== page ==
Mudslinging Comes Full Circle for House Oversight’s Darrell Issa
Rep. Darrell Issa (R-Calif.) has been receiving a lot of media attention for his gadfly role as ranking member on the House Oversight and Government Reform Committee. Since the Obama administration took office, he’s aggressively pursued investigations against favorite GOP targets like ACORN and alleged wrongdoing by the administration in trying to keep Rep. Joe Sestak out of the Pennsylvania Democratic Senate race. Last week, he released a report entitled, “How the White House Public Relations Campaign on the Oil Spill is Harming the Actual Clean-up.”
Yesterday, however, all his mudslinging appears to have been paid back in kind. San Diego’s CityBeat released an analysis of the local congressman’s 2010 financial disclosure statements and concluded that the investigators on Issa’s oversight committee “may want to start with Issa himself”:
Last summer, Issa went on a property-buying spree. In the span of two months, he bought industrial complexes in Oceanside and Carlsbad and a condo overlooking Oceanside Bay. Even his son picked up a home in Vista.
The Carlsbad complex, however, is at the center of a lawsuit playing out in Los Angeles County Superior Court. A bank lender in Ventura County is accusing a bank of selling Issa the building for at least $3 million less than it should have. [...]
The main lender, East West Bank, put the property up for auction but decided not to sell, instead filing a $12-million “credit bid” to hang onto it. Two weeks later, the bank sold the property to Issa’s company, DEI LLC, for $8.5 million.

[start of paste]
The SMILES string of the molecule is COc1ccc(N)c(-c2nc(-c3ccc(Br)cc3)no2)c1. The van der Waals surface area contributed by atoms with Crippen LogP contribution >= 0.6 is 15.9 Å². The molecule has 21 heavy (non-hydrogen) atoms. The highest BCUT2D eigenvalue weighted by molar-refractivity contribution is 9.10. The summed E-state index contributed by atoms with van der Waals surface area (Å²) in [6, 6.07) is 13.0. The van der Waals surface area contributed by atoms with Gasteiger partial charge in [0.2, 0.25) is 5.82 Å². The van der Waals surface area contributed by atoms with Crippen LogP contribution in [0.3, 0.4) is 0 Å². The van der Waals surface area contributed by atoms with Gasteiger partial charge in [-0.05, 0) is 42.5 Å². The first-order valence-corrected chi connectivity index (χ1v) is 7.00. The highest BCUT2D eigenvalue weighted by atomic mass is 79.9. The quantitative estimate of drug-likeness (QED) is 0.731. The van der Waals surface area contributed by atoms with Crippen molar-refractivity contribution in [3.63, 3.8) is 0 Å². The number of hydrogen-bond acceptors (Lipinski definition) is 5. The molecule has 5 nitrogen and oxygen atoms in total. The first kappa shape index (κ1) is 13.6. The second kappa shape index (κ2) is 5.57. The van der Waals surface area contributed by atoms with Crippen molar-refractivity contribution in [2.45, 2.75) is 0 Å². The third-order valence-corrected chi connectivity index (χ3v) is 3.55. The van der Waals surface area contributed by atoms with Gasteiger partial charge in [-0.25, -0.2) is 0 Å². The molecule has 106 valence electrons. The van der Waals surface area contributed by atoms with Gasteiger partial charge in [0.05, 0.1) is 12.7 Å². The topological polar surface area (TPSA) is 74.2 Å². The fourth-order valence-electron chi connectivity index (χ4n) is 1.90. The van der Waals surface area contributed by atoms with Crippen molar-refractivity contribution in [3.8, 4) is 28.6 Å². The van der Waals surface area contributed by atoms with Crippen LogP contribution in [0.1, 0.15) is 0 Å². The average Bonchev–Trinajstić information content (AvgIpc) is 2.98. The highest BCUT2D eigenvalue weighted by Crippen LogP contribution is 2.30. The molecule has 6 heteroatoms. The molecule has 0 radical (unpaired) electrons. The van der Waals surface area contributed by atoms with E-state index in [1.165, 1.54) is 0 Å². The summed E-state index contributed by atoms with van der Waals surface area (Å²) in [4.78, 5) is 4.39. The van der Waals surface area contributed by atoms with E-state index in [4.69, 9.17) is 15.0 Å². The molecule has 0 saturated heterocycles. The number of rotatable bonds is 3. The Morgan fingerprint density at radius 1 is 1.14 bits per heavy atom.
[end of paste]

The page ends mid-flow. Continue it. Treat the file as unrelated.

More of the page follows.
In the complaint, Ventura County Business Bank—a secondary lender with an 8.3-percent interest in the original loan—accuses East West of negligence and “breach of implied covenant of good faith and fair dealing.” The complaint alleges that East West did not properly market the property and that the bank declined offers to buy the property and loan that were “significantly in excess” of what Issa paid. It specifically states that East West “discouraged” a potential buyer from making an $11.5-million bid on the property, which could have resulted in a $3-million discount for Issa.
There’s no indication, at this point, that any sort of quid pro quo took place, nor is Issa mentioned directly in the suit. But a three million dollar windfall for a congressman does seem like the sort of scandal in which Issa would usually take a keen interest.
In addition, CityBeat goes on to detail Issa’s extensive investments in Goldman Sachs’ High Yield Fund and a potential conflict of interest that may have occurred when he launched an investigation against the Securities and Exchange Commission (SEC) for the timing of their fraud lawsuit against Goldman.
“The Goldman Sachs thing is the most troubling,” Citizens for Responsibility and Ethics in Washington’s Melanie Sloan told CityBeat. “That he recently invested money with Goldman Sachs and then is making statements protective of Goldman Sachs suggests his views may be informed more by his own financial holdings than Goldman Sachs’ actions.”
As of 2008, Issa was the wealthiest member of Congress.